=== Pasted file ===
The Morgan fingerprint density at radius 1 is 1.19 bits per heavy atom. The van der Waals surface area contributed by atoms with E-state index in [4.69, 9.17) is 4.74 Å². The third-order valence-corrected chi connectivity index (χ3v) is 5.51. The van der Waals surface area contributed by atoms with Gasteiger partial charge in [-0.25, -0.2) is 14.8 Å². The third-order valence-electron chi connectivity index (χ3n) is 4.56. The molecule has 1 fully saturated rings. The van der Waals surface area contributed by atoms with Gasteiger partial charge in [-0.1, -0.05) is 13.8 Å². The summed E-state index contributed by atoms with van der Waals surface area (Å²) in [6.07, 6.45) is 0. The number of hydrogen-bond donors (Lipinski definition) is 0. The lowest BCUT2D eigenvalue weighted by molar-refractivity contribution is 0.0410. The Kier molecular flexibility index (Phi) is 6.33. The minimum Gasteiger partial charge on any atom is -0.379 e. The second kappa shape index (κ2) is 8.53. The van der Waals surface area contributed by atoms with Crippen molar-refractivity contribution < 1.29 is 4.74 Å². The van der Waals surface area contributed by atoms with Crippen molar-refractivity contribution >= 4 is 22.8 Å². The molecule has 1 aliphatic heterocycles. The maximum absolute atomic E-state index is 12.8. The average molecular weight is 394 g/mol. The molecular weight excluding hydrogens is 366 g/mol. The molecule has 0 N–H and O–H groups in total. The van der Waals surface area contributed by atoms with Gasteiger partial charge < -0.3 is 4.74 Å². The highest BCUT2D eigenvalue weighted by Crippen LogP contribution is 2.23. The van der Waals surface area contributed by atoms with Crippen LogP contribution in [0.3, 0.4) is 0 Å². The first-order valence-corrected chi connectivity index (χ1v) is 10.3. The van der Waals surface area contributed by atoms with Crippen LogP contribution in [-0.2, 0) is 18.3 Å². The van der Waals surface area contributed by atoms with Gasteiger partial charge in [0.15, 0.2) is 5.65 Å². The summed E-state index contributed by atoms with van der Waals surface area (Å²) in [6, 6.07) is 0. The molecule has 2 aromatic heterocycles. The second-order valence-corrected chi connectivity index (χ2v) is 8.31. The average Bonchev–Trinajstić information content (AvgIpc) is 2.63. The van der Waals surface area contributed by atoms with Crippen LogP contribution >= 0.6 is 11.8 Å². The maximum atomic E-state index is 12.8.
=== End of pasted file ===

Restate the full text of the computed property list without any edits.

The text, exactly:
The Morgan fingerprint density at radius 1 is 1.19 bits per heavy atom. The van der Waals surface area contributed by atoms with E-state index in [4.69, 9.17) is 4.74 Å². The third-order valence-corrected chi connectivity index (χ3v) is 5.51. The van der Waals surface area contributed by atoms with Gasteiger partial charge in [-0.25, -0.2) is 14.8 Å². The third-order valence-electron chi connectivity index (χ3n) is 4.56. The molecule has 1 fully saturated rings. The van der Waals surface area contributed by atoms with Gasteiger partial charge in [-0.1, -0.05) is 13.8 Å². The summed E-state index contributed by atoms with van der Waals surface area (Å²) in [6.07, 6.45) is 0. The number of hydrogen-bond donors (Lipinski definition) is 0. The lowest BCUT2D eigenvalue weighted by molar-refractivity contribution is 0.0410. The Kier molecular flexibility index (Phi) is 6.33. The minimum Gasteiger partial charge on any atom is -0.379 e. The second kappa shape index (κ2) is 8.53. The van der Waals surface area contributed by atoms with Crippen molar-refractivity contribution < 1.29 is 4.74 Å². The van der Waals surface area contributed by atoms with Crippen molar-refractivity contribution >= 4 is 22.8 Å². The molecule has 1 aliphatic heterocycles. The maximum absolute atomic E-state index is 12.8. The average molecular weight is 394 g/mol. The molecular weight excluding hydrogens is 366 g/mol. The molecule has 0 N–H and O–H groups in total. The van der Waals surface area contributed by atoms with Gasteiger partial charge < -0.3 is 4.74 Å². The highest BCUT2D eigenvalue weighted by Crippen LogP contribution is 2.23. The van der Waals surface area contributed by atoms with Crippen LogP contribution in [0.3, 0.4) is 0 Å². The first-order valence-corrected chi connectivity index (χ1v) is 10.3. The van der Waals surface area contributed by atoms with Crippen LogP contribution in [-0.2, 0) is 18.3 Å². The van der Waals surface area contributed by atoms with Gasteiger partial charge in [0.15, 0.2) is 5.65 Å². The summed E-state index contributed by atoms with van der Waals surface area (Å²) in [6, 6.07) is 0. The molecule has 2 aromatic heterocycles. The second-order valence-corrected chi connectivity index (χ2v) is 8.31. The average Bonchev–Trinajstić information content (AvgIpc) is 2.63. The van der Waals surface area contributed by atoms with Crippen LogP contribution >= 0.6 is 11.8 Å². The maximum atomic E-state index is 12.8.